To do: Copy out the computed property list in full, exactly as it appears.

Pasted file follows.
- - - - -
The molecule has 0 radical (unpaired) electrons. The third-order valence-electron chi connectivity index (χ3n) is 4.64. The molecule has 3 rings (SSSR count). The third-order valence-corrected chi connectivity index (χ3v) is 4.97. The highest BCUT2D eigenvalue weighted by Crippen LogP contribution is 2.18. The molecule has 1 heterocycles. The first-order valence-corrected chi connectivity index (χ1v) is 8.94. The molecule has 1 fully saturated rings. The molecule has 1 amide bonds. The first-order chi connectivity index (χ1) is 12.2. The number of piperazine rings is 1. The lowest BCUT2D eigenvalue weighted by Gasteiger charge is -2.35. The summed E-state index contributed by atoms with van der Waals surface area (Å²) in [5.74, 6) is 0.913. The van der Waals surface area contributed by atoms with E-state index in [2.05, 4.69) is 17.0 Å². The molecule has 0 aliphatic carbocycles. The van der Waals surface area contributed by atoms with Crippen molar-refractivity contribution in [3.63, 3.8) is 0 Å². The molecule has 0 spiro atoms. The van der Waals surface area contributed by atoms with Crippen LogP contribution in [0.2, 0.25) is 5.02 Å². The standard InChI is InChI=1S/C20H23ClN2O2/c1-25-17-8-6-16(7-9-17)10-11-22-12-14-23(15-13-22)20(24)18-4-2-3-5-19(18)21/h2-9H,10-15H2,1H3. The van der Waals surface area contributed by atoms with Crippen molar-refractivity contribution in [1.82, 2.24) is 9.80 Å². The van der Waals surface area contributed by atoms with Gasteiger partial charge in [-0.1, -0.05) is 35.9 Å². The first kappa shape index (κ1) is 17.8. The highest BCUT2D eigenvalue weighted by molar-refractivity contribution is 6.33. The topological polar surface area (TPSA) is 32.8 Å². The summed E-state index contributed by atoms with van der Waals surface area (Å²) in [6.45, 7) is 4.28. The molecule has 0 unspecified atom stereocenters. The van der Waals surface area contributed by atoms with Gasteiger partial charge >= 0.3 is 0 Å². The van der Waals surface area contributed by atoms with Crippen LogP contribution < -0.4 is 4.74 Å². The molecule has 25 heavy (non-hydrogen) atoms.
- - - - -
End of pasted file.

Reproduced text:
The molecule has 0 radical (unpaired) electrons. The third-order valence-electron chi connectivity index (χ3n) is 4.64. The molecule has 3 rings (SSSR count). The third-order valence-corrected chi connectivity index (χ3v) is 4.97. The highest BCUT2D eigenvalue weighted by Crippen LogP contribution is 2.18. The molecule has 1 heterocycles. The first-order valence-corrected chi connectivity index (χ1v) is 8.94. The molecule has 1 fully saturated rings. The molecule has 1 amide bonds. The first-order chi connectivity index (χ1) is 12.2. The number of piperazine rings is 1. The lowest BCUT2D eigenvalue weighted by Gasteiger charge is -2.35. The summed E-state index contributed by atoms with van der Waals surface area (Å²) in [5.74, 6) is 0.913. The van der Waals surface area contributed by atoms with E-state index in [2.05, 4.69) is 17.0 Å². The molecule has 0 aliphatic carbocycles. The van der Waals surface area contributed by atoms with Crippen molar-refractivity contribution in [3.63, 3.8) is 0 Å². The molecule has 0 spiro atoms. The van der Waals surface area contributed by atoms with Crippen LogP contribution in [0.2, 0.25) is 5.02 Å². The standard InChI is InChI=1S/C20H23ClN2O2/c1-25-17-8-6-16(7-9-17)10-11-22-12-14-23(15-13-22)20(24)18-4-2-3-5-19(18)21/h2-9H,10-15H2,1H3. The van der Waals surface area contributed by atoms with Crippen molar-refractivity contribution in [1.82, 2.24) is 9.80 Å². The van der Waals surface area contributed by atoms with Gasteiger partial charge in [-0.1, -0.05) is 35.9 Å². The first kappa shape index (κ1) is 17.8. The highest BCUT2D eigenvalue weighted by molar-refractivity contribution is 6.33. The topological polar surface area (TPSA) is 32.8 Å². The summed E-state index contributed by atoms with van der Waals surface area (Å²) in [6.45, 7) is 4.28. The molecule has 0 unspecified atom stereocenters. The van der Waals surface area contributed by atoms with Gasteiger partial charge >= 0.3 is 0 Å². The van der Waals surface area contributed by atoms with Crippen LogP contribution < -0.4 is 4.74 Å². The molecule has 25 heavy (non-hydrogen) atoms.